Trump Attorney Kenneth Chesebro Pleads Guilty in Georgia RICO Case in Exchange For Reduced Charges

Kenneth Chesebro is the third Trump co-defendant and the second attorney to plead guilty in the Georgia RICO case.

In August Fulton County District Attorney Fani Willis hit President Trump and 18 others with RICO and conspiracy charges for daring to challenge the 2020 election.

A Fulton County grand jury returned a 41-count indictment which included RICO and conspiracy charges against Trump.

Trump’s lawyer Kenneth Chesebro was charged with count 1 (RICO), 9 (Conspiracy to Commit Impersonating a Public Officer), 11 (Conspiracy to Commit Forgery in the First Degree), 13 (Conspiracy to Commit False Statements and Writings), 15 (Conspiracy to Commit Filing False Documents), 17 (Conspiracy to Commit Forgery in the First Degree), and 19 (Conspiracy to Commit False Statements and Writings).

Fani Willis wanted to try all 19 defendants together. Of course, this would deny Trump’s Constitutional right to a fair trial. She simply isn’t prepared for trial so putting all 18 co-defendants in the meat grinder at once – with Trump – would be the easiest route for Fani Willis.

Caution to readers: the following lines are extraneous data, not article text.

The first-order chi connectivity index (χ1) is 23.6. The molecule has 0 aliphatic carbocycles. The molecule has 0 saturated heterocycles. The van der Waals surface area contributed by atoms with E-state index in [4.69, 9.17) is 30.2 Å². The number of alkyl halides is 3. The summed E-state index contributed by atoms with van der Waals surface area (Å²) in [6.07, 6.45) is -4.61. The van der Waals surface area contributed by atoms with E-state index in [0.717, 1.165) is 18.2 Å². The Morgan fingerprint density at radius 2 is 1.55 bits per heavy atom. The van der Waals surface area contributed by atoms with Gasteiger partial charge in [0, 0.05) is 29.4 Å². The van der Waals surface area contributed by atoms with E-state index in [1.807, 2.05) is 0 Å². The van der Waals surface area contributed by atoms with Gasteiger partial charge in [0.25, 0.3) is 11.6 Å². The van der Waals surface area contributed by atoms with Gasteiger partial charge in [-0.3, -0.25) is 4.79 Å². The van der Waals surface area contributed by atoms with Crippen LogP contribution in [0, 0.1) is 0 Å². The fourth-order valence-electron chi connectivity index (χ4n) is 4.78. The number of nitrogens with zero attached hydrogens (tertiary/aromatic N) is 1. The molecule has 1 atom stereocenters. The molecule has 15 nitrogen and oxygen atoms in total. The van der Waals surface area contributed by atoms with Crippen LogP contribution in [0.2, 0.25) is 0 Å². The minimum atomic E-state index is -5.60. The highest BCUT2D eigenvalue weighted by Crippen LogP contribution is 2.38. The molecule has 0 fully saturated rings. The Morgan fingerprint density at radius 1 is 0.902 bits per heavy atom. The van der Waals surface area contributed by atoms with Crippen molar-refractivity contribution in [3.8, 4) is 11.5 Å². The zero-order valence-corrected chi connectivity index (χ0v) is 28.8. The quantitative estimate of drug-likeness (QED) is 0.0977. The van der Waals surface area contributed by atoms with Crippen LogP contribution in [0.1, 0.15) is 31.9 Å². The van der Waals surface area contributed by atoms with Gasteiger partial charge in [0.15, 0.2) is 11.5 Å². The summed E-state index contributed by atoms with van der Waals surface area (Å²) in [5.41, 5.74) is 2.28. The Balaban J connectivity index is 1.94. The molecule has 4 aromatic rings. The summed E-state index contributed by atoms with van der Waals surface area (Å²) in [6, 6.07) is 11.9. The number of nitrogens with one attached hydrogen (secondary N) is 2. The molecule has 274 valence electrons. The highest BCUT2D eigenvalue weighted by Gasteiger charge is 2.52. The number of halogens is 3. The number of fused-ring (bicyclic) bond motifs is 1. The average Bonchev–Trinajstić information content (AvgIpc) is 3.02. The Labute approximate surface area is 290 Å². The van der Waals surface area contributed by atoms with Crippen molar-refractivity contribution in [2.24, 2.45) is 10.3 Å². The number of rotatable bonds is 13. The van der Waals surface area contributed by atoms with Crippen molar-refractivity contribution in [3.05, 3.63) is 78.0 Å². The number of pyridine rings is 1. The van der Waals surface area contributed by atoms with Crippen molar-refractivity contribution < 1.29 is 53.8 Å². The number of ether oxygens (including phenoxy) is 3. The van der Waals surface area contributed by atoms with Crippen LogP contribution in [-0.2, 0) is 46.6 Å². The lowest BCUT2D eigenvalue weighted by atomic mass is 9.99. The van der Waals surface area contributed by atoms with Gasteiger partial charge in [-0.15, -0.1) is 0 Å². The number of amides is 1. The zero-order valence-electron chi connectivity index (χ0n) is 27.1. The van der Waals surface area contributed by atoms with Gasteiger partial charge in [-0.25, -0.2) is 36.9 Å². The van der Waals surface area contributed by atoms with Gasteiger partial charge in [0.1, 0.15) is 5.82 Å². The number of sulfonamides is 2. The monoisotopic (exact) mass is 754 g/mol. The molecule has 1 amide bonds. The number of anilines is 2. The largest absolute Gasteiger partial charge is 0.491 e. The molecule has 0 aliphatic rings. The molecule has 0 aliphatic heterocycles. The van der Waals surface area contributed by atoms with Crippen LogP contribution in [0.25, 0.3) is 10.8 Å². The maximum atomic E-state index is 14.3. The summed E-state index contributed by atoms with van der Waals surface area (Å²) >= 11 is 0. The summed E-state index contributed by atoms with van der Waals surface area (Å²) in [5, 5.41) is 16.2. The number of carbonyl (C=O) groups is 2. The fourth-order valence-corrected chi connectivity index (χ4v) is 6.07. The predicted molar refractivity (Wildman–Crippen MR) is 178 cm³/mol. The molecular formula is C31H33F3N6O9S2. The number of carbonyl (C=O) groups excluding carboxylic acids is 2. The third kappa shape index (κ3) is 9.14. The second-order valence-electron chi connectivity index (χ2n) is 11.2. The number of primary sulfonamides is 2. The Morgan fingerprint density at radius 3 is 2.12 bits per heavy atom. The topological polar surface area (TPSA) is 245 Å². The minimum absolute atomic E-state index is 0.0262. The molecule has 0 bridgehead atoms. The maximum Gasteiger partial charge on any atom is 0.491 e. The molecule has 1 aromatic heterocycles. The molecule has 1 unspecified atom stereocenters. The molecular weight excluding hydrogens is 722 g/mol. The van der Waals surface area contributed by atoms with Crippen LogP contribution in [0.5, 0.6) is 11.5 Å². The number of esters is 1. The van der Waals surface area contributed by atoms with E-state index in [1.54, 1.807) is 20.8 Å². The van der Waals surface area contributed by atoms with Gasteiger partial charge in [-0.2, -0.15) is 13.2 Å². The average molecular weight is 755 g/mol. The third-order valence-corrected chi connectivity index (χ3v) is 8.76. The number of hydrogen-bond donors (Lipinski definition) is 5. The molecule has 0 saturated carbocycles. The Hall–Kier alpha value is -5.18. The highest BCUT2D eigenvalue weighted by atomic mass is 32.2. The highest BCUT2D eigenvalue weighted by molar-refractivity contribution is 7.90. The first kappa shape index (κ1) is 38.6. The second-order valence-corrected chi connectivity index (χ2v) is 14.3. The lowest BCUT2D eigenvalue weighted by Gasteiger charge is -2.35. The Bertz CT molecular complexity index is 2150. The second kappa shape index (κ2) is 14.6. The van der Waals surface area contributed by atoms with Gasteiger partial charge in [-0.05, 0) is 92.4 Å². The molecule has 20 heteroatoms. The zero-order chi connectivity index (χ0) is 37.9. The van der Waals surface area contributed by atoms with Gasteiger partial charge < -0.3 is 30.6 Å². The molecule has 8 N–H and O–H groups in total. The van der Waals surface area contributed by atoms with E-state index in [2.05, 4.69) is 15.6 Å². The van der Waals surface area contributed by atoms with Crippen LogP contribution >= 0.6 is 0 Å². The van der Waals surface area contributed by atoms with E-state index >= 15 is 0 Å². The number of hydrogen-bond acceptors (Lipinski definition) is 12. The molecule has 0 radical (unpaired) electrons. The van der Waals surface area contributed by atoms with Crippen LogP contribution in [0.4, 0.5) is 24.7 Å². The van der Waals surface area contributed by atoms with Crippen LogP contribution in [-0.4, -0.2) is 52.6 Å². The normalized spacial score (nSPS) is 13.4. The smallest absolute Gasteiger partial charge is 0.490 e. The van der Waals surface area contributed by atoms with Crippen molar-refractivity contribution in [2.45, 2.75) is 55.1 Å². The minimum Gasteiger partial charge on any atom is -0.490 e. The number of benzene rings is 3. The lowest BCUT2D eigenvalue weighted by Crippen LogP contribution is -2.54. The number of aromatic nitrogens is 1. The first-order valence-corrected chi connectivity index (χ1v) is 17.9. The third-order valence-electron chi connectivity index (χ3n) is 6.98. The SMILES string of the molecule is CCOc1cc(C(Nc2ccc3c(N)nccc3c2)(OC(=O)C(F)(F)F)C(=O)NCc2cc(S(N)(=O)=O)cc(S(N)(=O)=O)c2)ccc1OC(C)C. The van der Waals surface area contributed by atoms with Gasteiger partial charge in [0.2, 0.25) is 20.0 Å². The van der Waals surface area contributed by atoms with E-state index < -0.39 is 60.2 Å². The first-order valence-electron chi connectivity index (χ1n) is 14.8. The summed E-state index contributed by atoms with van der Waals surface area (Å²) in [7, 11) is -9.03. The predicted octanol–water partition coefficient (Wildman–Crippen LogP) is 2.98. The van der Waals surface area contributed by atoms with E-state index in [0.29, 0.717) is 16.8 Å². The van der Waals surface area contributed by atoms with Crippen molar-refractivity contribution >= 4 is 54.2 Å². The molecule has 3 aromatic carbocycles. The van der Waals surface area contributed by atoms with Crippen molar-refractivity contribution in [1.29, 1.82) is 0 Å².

Chesebro was set to stand trial, but he accepted a plea agreement as jury selection was underway. He will pay a $5,000 fine, serve 5 years probation and 100 hours of community service to avoid prison.

The Trump attorney also wrote an apology letter and must testify.

NBC News reported:

Trump campaign legal adviser Kenneth Chesebro struck a deal with prosecutors from the Fulton County, Georgia, district attorney’s office in its 2020 election interference case on Friday.

Appearing before Fulton County Superior Court Judge Scott McAfee, Chesebro pleaded guilty to a felony count of conspiracy to commit filing false documents and agreed to testify in the case as part of the deal.

The Trump attorney faces five years probation, a $5,000 fine, 100 hours of community service, and must continue to provide documents and evidence to the state, according to the terms of the deal.

Chesebro told the court that he had already written an apology letter, another term of the agreement. The deal was offered under Georgia’s First Offender Act, and roughly followed the contours of the plea offer that Chesebro rejected in late September.

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Cristina began writing for The Gateway Pundit in 2016 and she is now the Associate Editor.

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